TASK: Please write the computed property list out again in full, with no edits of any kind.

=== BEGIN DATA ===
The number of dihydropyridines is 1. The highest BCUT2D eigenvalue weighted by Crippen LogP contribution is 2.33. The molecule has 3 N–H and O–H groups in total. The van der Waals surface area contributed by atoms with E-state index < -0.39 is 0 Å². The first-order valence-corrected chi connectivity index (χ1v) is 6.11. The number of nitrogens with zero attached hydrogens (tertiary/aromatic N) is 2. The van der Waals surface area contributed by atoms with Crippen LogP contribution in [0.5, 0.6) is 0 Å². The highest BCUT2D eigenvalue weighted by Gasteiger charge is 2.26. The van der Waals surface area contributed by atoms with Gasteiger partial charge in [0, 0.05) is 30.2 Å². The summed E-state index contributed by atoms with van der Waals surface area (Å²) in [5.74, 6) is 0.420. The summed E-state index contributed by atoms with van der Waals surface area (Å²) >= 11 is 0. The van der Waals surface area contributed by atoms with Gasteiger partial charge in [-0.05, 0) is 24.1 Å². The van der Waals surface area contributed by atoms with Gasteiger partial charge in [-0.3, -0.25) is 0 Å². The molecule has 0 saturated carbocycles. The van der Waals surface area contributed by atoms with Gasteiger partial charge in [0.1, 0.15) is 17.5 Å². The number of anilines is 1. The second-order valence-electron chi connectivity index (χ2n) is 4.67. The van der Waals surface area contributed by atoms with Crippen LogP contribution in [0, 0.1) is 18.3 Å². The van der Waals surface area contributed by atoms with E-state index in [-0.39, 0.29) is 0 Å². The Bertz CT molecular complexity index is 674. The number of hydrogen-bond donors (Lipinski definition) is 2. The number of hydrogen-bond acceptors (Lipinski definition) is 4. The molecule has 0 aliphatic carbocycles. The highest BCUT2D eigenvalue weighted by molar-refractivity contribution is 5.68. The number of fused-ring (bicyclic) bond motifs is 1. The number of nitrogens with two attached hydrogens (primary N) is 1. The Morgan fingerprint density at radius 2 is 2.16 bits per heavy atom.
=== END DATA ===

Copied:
The number of dihydropyridines is 1. The highest BCUT2D eigenvalue weighted by Crippen LogP contribution is 2.33. The molecule has 3 N–H and O–H groups in total. The van der Waals surface area contributed by atoms with E-state index < -0.39 is 0 Å². The first-order valence-corrected chi connectivity index (χ1v) is 6.11. The number of nitrogens with zero attached hydrogens (tertiary/aromatic N) is 2. The van der Waals surface area contributed by atoms with Crippen LogP contribution in [0.5, 0.6) is 0 Å². The highest BCUT2D eigenvalue weighted by Gasteiger charge is 2.26. The van der Waals surface area contributed by atoms with Gasteiger partial charge in [0, 0.05) is 30.2 Å². The summed E-state index contributed by atoms with van der Waals surface area (Å²) in [5.74, 6) is 0.420. The summed E-state index contributed by atoms with van der Waals surface area (Å²) >= 11 is 0. The van der Waals surface area contributed by atoms with Gasteiger partial charge in [-0.05, 0) is 24.1 Å². The van der Waals surface area contributed by atoms with Gasteiger partial charge in [-0.3, -0.25) is 0 Å². The molecule has 0 saturated carbocycles. The van der Waals surface area contributed by atoms with Gasteiger partial charge in [0.1, 0.15) is 17.5 Å². The number of anilines is 1. The second-order valence-electron chi connectivity index (χ2n) is 4.67. The van der Waals surface area contributed by atoms with Crippen LogP contribution in [0, 0.1) is 18.3 Å². The van der Waals surface area contributed by atoms with E-state index in [-0.39, 0.29) is 0 Å². The Bertz CT molecular complexity index is 674. The number of hydrogen-bond donors (Lipinski definition) is 2. The number of hydrogen-bond acceptors (Lipinski definition) is 4. The molecule has 0 aliphatic carbocycles. The highest BCUT2D eigenvalue weighted by molar-refractivity contribution is 5.68. The number of fused-ring (bicyclic) bond motifs is 1. The number of nitrogens with two attached hydrogens (primary N) is 1. The Morgan fingerprint density at radius 2 is 2.16 bits per heavy atom.